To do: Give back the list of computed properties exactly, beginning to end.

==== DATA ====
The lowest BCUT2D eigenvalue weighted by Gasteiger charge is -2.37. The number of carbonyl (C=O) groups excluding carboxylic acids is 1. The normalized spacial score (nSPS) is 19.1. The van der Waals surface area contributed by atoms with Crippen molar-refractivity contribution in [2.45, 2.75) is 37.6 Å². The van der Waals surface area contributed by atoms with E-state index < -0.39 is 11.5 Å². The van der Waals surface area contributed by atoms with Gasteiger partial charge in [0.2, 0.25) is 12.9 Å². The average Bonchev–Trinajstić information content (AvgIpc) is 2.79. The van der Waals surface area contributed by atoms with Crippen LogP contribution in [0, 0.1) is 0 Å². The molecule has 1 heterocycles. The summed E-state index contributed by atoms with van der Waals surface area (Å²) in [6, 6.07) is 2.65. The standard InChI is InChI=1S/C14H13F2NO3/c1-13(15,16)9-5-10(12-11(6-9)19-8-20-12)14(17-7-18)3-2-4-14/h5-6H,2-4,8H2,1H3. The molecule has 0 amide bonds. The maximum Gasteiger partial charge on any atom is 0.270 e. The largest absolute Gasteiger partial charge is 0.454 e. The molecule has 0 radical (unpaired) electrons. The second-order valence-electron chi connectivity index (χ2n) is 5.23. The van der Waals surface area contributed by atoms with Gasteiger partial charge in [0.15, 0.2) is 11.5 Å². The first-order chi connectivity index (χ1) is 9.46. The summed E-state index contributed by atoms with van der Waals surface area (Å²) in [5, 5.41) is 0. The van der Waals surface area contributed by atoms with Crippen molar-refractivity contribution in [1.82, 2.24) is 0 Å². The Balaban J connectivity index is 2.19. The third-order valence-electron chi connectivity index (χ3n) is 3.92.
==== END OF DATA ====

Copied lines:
The lowest BCUT2D eigenvalue weighted by Gasteiger charge is -2.37. The number of carbonyl (C=O) groups excluding carboxylic acids is 1. The normalized spacial score (nSPS) is 19.1. The van der Waals surface area contributed by atoms with Crippen molar-refractivity contribution in [2.45, 2.75) is 37.6 Å². The van der Waals surface area contributed by atoms with E-state index < -0.39 is 11.5 Å². The van der Waals surface area contributed by atoms with Gasteiger partial charge in [0.2, 0.25) is 12.9 Å². The average Bonchev–Trinajstić information content (AvgIpc) is 2.79. The van der Waals surface area contributed by atoms with Crippen LogP contribution in [0, 0.1) is 0 Å². The molecule has 1 heterocycles. The summed E-state index contributed by atoms with van der Waals surface area (Å²) in [6, 6.07) is 2.65. The standard InChI is InChI=1S/C14H13F2NO3/c1-13(15,16)9-5-10(12-11(6-9)19-8-20-12)14(17-7-18)3-2-4-14/h5-6H,2-4,8H2,1H3. The molecule has 0 amide bonds. The maximum Gasteiger partial charge on any atom is 0.270 e. The largest absolute Gasteiger partial charge is 0.454 e. The molecule has 0 radical (unpaired) electrons. The second-order valence-electron chi connectivity index (χ2n) is 5.23. The van der Waals surface area contributed by atoms with Gasteiger partial charge in [0.15, 0.2) is 11.5 Å². The first-order chi connectivity index (χ1) is 9.46. The summed E-state index contributed by atoms with van der Waals surface area (Å²) in [5, 5.41) is 0. The van der Waals surface area contributed by atoms with Crippen molar-refractivity contribution in [1.82, 2.24) is 0 Å². The Balaban J connectivity index is 2.19. The third-order valence-electron chi connectivity index (χ3n) is 3.92.